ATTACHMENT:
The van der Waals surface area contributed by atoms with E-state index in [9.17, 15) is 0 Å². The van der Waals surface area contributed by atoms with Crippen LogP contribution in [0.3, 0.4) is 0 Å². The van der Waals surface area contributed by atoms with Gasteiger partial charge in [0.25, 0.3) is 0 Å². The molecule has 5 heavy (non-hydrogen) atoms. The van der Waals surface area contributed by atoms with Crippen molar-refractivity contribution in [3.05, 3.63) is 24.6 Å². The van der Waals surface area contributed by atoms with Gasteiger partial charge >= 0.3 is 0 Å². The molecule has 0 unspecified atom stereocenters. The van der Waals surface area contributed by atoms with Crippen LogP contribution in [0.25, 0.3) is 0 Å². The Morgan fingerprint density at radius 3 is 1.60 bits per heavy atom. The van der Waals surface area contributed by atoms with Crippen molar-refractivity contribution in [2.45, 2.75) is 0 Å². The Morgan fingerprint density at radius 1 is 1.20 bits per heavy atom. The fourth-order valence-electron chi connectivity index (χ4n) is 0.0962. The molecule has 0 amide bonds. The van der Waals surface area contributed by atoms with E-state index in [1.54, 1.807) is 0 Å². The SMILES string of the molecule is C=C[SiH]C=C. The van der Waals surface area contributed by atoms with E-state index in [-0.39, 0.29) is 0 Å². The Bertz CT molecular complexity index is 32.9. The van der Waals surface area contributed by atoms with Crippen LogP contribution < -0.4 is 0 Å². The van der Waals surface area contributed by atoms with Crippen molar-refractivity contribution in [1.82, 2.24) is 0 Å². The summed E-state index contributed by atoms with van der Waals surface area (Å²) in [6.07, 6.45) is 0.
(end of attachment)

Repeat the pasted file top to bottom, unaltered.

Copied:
The van der Waals surface area contributed by atoms with E-state index in [9.17, 15) is 0 Å². The van der Waals surface area contributed by atoms with Crippen LogP contribution in [0.3, 0.4) is 0 Å². The van der Waals surface area contributed by atoms with Gasteiger partial charge in [0.25, 0.3) is 0 Å². The molecule has 5 heavy (non-hydrogen) atoms. The van der Waals surface area contributed by atoms with Crippen molar-refractivity contribution in [3.05, 3.63) is 24.6 Å². The van der Waals surface area contributed by atoms with Gasteiger partial charge >= 0.3 is 0 Å². The molecule has 0 unspecified atom stereocenters. The van der Waals surface area contributed by atoms with Crippen LogP contribution in [0.25, 0.3) is 0 Å². The Morgan fingerprint density at radius 3 is 1.60 bits per heavy atom. The van der Waals surface area contributed by atoms with Crippen molar-refractivity contribution in [2.45, 2.75) is 0 Å². The Morgan fingerprint density at radius 1 is 1.20 bits per heavy atom. The fourth-order valence-electron chi connectivity index (χ4n) is 0.0962. The molecule has 0 amide bonds. The van der Waals surface area contributed by atoms with E-state index in [1.54, 1.807) is 0 Å². The SMILES string of the molecule is C=C[SiH]C=C. The van der Waals surface area contributed by atoms with E-state index in [-0.39, 0.29) is 0 Å². The Bertz CT molecular complexity index is 32.9. The van der Waals surface area contributed by atoms with Crippen LogP contribution < -0.4 is 0 Å². The van der Waals surface area contributed by atoms with Crippen molar-refractivity contribution in [1.82, 2.24) is 0 Å². The summed E-state index contributed by atoms with van der Waals surface area (Å²) in [6.07, 6.45) is 0.